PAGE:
After dismissing a thoroughly automatic commodity standard, chiefly on the grounds of practicality, Friedman moves on. Reviewing the establishment and effects of the Federal Reserve System, he writes:
No sooner was the [Federal Reserve] Act passed than World War I broke out. There was a large-scale abandonment of the gold standard. By the end of the war, the Reserve System was no longer a minor adjunct to the gold standard designed to insure the convertibility of one form of money into others and to regulate and supervise banks. It had become a powerful discretionary authority able to determine the quantity of money in the United States and to affect international financial conditions throughout the World.
That is, the Reserve System surpassed its intended purpose before the Great Depression. Should something have been done immediately it became apparent that the environment in which the Reserve System operated had changed?
Perhaps. Concluding his analysis of the Great Depression, Friedman writes:
The Great Depression in the United States, far from being a sign of the inherent instability of the private enterprise system, is a testament to how much harm can be done by mistakes on the part of a few men when they wield vast power over the monetary system of a country.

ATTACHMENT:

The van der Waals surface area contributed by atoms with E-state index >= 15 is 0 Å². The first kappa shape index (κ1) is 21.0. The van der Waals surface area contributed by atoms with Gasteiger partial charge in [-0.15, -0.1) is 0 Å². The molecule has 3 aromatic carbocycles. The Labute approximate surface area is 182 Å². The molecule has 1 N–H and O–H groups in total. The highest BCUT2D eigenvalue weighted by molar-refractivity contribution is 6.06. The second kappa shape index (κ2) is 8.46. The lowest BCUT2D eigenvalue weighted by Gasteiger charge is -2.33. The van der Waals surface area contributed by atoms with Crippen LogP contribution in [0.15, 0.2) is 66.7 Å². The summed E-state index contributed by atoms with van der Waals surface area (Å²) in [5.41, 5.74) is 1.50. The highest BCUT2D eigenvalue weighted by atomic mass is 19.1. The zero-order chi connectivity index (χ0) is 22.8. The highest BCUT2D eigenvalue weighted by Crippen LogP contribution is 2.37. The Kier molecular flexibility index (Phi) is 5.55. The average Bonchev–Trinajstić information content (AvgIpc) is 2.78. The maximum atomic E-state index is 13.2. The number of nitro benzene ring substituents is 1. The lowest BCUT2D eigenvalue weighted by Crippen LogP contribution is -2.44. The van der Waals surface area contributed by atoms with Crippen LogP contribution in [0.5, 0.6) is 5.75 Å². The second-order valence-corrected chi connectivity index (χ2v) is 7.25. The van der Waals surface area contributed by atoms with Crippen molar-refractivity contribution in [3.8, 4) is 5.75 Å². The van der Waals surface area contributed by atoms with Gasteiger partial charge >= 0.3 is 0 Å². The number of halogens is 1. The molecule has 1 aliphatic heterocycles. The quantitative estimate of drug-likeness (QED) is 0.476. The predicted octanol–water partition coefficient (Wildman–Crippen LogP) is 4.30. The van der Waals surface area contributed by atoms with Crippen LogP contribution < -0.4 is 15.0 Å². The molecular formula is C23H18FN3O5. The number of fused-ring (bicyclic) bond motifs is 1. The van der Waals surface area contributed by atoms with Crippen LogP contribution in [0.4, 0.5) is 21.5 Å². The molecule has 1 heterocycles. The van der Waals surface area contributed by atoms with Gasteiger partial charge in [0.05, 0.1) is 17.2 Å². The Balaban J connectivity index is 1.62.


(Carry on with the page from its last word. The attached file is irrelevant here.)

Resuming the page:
It may be that these mistakes were excusable on the basis of the knowledge available to men at the time — though I happen to think not. But that is really beside the point. Any system which gives so much power and so much discretion to a few men that mistakes — excusable or not — can have such far-reaching effects is a bad system. It is a bad system to believers in freedom just because it gives a few men such power without any effective check by the body politic — this is the key political argument against an “independent” central bank. But it is a bad system even to those who set security higher than freedom. Mistakes, excusable or not, cannot be avoided in a system which disperses responsibility yet gives a few men great power, an which thereby makes important policy actions highly dependent on accidents of personality. This is the key technical argument against an “independent” bank. To paraphrase Clemenceau, money is much too serious a matter to be left to Central Bankers.
He proceeds to discuss the control of money by rules rather than authorities: I continue reading. Next on the list is Rothbard’s “The Mystery of Banking”. It’s going to be fun tying this lot up to the way money actually works today.